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Man’s search for the answer to his own riddle was quickened during the last century by two things: the first was the energy and curiosity of Sigmund Freud and the second was the mathematics of James Clerk Maxwell who gave to us the fundamentals of energy.
To talk of the faults of Freud, as do those who practice psychoanalysis today, is ungenerous. This great pioneer, against the violent objections of medical doctors and the psychiatrists of his day, ventured to put forth the theory that memory was connected with present time behavior and that by talk alone a patient could be made well. Whatever the repute of the libido theory, whatever the disillusionment of this great man himself–for he admitted defeat before he died–his work and method of address were a valuable step toward an eventual solution.
The probable reason why this solution did not earlier appear has to do with the knowledge we have gained in this century about the physical universe and its structure.
The mind was a problem which had to be solved from a knowledge both of humanity and of nuclear physics and modem mathematics. The final solution was simple. The route to it required the physical universe knowledge given to us by searchers in the physical sciences and mathematics.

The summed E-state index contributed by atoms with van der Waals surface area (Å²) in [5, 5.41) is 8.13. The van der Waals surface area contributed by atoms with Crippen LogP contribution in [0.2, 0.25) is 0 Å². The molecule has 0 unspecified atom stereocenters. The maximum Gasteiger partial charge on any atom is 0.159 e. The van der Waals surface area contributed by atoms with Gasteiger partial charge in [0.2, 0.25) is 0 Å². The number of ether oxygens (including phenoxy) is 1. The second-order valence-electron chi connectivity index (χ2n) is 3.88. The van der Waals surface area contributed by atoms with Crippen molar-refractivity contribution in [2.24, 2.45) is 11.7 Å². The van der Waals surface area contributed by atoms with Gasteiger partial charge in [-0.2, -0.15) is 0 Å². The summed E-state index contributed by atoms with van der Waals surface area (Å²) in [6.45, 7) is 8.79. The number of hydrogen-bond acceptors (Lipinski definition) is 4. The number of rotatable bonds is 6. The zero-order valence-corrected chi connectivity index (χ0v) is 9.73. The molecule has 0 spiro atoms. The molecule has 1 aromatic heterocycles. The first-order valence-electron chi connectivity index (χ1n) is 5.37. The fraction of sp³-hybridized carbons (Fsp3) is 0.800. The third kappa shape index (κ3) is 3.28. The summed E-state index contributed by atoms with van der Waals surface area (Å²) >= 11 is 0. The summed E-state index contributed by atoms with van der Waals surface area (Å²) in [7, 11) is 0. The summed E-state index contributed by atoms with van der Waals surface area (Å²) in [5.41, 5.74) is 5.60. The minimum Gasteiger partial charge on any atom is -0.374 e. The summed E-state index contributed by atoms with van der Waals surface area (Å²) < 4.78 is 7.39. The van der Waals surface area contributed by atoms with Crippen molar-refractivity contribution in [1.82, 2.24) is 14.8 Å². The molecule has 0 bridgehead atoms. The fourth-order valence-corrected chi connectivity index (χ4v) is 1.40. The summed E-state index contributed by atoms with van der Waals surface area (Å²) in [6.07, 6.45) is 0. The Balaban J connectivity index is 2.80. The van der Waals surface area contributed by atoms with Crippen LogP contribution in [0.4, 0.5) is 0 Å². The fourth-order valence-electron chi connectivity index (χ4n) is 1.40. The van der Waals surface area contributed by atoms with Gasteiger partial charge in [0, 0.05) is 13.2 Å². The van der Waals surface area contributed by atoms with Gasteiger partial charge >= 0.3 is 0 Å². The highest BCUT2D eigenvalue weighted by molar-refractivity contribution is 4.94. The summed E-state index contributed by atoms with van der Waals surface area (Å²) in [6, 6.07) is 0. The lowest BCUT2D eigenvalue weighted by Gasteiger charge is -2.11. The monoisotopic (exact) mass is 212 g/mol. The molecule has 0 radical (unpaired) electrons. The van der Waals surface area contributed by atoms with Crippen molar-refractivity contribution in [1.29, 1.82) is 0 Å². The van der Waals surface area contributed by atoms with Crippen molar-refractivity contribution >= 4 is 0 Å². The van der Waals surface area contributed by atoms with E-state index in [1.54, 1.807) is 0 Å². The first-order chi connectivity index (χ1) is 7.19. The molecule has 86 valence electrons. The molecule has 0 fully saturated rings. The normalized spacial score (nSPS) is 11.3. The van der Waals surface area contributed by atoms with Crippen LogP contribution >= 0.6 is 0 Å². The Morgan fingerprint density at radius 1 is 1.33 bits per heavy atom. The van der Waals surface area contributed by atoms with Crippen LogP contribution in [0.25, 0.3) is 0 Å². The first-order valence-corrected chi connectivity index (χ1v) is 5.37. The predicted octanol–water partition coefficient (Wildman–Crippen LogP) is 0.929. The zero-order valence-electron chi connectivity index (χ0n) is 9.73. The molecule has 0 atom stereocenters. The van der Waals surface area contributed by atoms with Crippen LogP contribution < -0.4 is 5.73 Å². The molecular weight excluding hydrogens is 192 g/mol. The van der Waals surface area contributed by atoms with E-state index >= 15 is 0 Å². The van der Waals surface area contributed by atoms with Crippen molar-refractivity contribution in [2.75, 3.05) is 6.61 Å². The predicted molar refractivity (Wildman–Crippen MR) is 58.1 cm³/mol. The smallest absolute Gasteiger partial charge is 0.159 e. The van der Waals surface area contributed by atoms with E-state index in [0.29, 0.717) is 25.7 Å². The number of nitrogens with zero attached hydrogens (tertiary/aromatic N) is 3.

The story of how Scientology and Dianetics came about will demonstrate this. It will illustrate the background knowledge which was apparently necessary to carry forth to conclusion work which was initiated by Freud and the countless generations behind him.
In the Twenties I was fortunate enough to know Commander Thompson of the Medical Corps of the United States Navy. He was a colorful man, poised, polished, greatly traveled, curious in half a hundred sciences. The United States Navy, having heard much of the work of Freud in Vienna, sent an officer, Commander Thompson, to study under Freud and bring back to the Navy any benefit from psychoanalysis. When I knew Thompson he was but lately returned from long study with the master. And Thompson was not too impatient and not too bored to communicate something of Freud’s teachings to a boy. As a dashing and brilliant figure, Thompson was enough to incite enthusiasm in any youngster and I fear I imposed greatly on his patience and his time.
But a career in the humanities was not on schedule for me. My father, a naval officer, decreed that I would study engineering and mathematics and so I found myself obediently studying the physical sciences at George Washington University in Washington, D.C. A course called “Atomic and Molecular Phenomena” had been instituted there. Today we call it Nuclear Physics. I was fortunate enough to be an early student of that subject in what I believe was the first course in nuclear physics formally taught in the United States.
While at the university I adventured upon certain researches which were off curriculum. I wanted to find the smallest particle or unit of energy Man could contact. And, recalling Thompson’s teachings, decided to investigate the energy of the human mind. […]
Hubbard, L. R. (1952, 6 February). Introduction. The Technical Bulletins of Dianetics and Scientology, (1976 ed., Vol. I, pp. 1-4). Los Angeles: Church of Scientology of California.